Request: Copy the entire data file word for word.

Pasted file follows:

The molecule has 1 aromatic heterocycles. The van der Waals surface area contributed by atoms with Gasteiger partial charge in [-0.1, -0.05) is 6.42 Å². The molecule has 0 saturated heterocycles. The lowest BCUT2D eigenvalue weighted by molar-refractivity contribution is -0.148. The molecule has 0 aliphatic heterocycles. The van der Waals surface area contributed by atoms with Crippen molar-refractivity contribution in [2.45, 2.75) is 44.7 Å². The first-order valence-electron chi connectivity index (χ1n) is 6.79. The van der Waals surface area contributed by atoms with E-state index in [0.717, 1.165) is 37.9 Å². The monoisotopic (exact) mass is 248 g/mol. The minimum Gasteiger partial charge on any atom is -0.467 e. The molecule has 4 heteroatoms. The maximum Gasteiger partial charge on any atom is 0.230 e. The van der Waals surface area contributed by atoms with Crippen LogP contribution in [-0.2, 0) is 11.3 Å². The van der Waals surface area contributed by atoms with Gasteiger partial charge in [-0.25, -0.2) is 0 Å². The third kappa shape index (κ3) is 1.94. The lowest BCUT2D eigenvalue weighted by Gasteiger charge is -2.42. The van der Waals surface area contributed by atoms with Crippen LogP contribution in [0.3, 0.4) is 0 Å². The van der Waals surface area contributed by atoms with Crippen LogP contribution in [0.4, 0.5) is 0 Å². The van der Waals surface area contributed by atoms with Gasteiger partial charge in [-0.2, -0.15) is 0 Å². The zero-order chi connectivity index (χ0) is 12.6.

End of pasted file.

The molecule has 1 aromatic heterocycles. The van der Waals surface area contributed by atoms with Gasteiger partial charge in [-0.1, -0.05) is 6.42 Å². The molecule has 0 saturated heterocycles. The lowest BCUT2D eigenvalue weighted by molar-refractivity contribution is -0.148. The molecule has 0 aliphatic heterocycles. The van der Waals surface area contributed by atoms with Crippen molar-refractivity contribution in [2.45, 2.75) is 44.7 Å². The first-order valence-electron chi connectivity index (χ1n) is 6.79. The van der Waals surface area contributed by atoms with E-state index in [0.717, 1.165) is 37.9 Å². The monoisotopic (exact) mass is 248 g/mol. The minimum Gasteiger partial charge on any atom is -0.467 e. The molecule has 4 heteroatoms. The maximum Gasteiger partial charge on any atom is 0.230 e. The van der Waals surface area contributed by atoms with Crippen LogP contribution in [-0.2, 0) is 11.3 Å². The van der Waals surface area contributed by atoms with Gasteiger partial charge in [-0.25, -0.2) is 0 Å². The third kappa shape index (κ3) is 1.94. The lowest BCUT2D eigenvalue weighted by Gasteiger charge is -2.42. The van der Waals surface area contributed by atoms with Crippen LogP contribution in [0.3, 0.4) is 0 Å². The van der Waals surface area contributed by atoms with Crippen LogP contribution in [0.4, 0.5) is 0 Å². The van der Waals surface area contributed by atoms with Gasteiger partial charge in [-0.2, -0.15) is 0 Å². The zero-order chi connectivity index (χ0) is 12.6.